Is attendant at delivery associated with the use of interventions to prevent postpartum hemorrhage at home births? The case of Bangladesh
1 Bixby Center for Population, Health and Sustainability, School of Public Health, University of California at Berkeley, 229 University Hall, UC-Berkeley, Berkeley, CA 94720-7360, USA
2 Bixby Center for Population, Health and Sustainability, School of Public Health, University of California at Berkeley, 17 University Hall, UC-Berkeley, Berkeley, CA 94720-7360, USA
3 Venture Strategies Innovations, 2401 East Katella Avenue, Suite 400, Anaheim, California 92806, USA
4 icddr, b, Centre for Reproductive Health, GPO Box 128, Dhaka 1000, Bangladesh
BMC Pregnancy and Childbirth 2014, 14:24 doi:10.1186/1471-2393-14-24Published: 16 January 2014
Hemorrhage is the leading cause of maternal mortality in Bangladesh, the majority of which is due to postpartum hemorrhage (PPH), blood loss of 500 mL or more. Many deaths due to PPH occur at home where approximately 77% of births take place. This paper aims to determine whether the attendant at home delivery (i.e. traditional birth attendant (TBA) trained on PPH interventions, TBA not trained on interventions, or lay attendant) is associated with the use of interventions to prevent PPH at home births.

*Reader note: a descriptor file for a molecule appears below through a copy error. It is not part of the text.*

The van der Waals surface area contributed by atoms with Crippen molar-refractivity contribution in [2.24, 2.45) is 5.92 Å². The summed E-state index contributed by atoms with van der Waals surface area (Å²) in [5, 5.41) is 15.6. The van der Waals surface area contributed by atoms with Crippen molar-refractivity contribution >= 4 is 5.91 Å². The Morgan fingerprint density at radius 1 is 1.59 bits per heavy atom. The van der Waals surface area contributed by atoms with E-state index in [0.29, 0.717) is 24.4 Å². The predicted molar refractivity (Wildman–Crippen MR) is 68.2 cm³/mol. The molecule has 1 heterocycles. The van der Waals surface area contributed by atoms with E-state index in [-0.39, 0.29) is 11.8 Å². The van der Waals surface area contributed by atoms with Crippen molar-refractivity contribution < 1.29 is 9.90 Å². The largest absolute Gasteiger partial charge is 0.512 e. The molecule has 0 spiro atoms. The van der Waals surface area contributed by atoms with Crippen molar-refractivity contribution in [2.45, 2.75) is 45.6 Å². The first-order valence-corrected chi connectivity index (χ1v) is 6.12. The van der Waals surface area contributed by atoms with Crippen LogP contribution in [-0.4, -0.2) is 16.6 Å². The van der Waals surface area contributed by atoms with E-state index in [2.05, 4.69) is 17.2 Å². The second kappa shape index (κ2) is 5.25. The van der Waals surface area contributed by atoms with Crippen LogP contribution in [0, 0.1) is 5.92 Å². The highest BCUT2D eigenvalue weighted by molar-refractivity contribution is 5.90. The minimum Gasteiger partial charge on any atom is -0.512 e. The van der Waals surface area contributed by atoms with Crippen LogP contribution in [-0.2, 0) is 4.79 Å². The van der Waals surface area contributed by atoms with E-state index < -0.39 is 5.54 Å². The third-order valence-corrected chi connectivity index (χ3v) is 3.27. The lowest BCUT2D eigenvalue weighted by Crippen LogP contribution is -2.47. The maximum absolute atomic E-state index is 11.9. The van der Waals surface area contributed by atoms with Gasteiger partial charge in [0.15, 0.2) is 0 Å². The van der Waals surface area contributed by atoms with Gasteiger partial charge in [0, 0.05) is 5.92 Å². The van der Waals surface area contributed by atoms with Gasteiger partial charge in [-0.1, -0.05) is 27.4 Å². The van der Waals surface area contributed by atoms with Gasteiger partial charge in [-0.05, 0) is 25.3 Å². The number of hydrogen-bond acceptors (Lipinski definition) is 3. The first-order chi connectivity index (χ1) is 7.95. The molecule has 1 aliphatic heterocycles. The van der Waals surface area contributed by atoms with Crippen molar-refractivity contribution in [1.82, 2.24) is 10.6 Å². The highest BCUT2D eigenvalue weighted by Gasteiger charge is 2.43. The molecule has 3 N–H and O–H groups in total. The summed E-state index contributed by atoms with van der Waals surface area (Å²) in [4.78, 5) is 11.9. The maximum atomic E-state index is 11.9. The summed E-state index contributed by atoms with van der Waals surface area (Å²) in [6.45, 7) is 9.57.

Data come from operations research to determine the safety, feasibility, and acceptability of scaling-up community-based provision of misoprostol and an absorbent delivery mat in rural Bangladesh. Analyses were done using data from antenatal care (ANC) cards of women who delivered at home without a skilled attendant (N = 66,489). Multivariate logistic regression was used to assess the likelihood of using the interventions.
Overall, 67% of women who delivered at home without a skilled provider used misoprostol and the delivery mat (the interventions). Women who delivered at home and had a trained TBA present had 2.72 (95% confidence interval, 2.15-3.43) times the odds of using the interventions compared to those who had a lay person present. With each additional ANC visit (maximum of 4) a woman attended, the odds of using the interventions increased 2.76 times (95% confidence interval, 2.71-2.81). Other sociodemographic variables positively associated with use of the interventions were age, secondary or higher education, and having had a previous birth.
Findings indicate that trained TBAs can have a significant impact on utilization of interventions to prevent PPH in home births. ANC visits can be an important point of contact for knowledge transfer and message reinforcement about PPH prevention.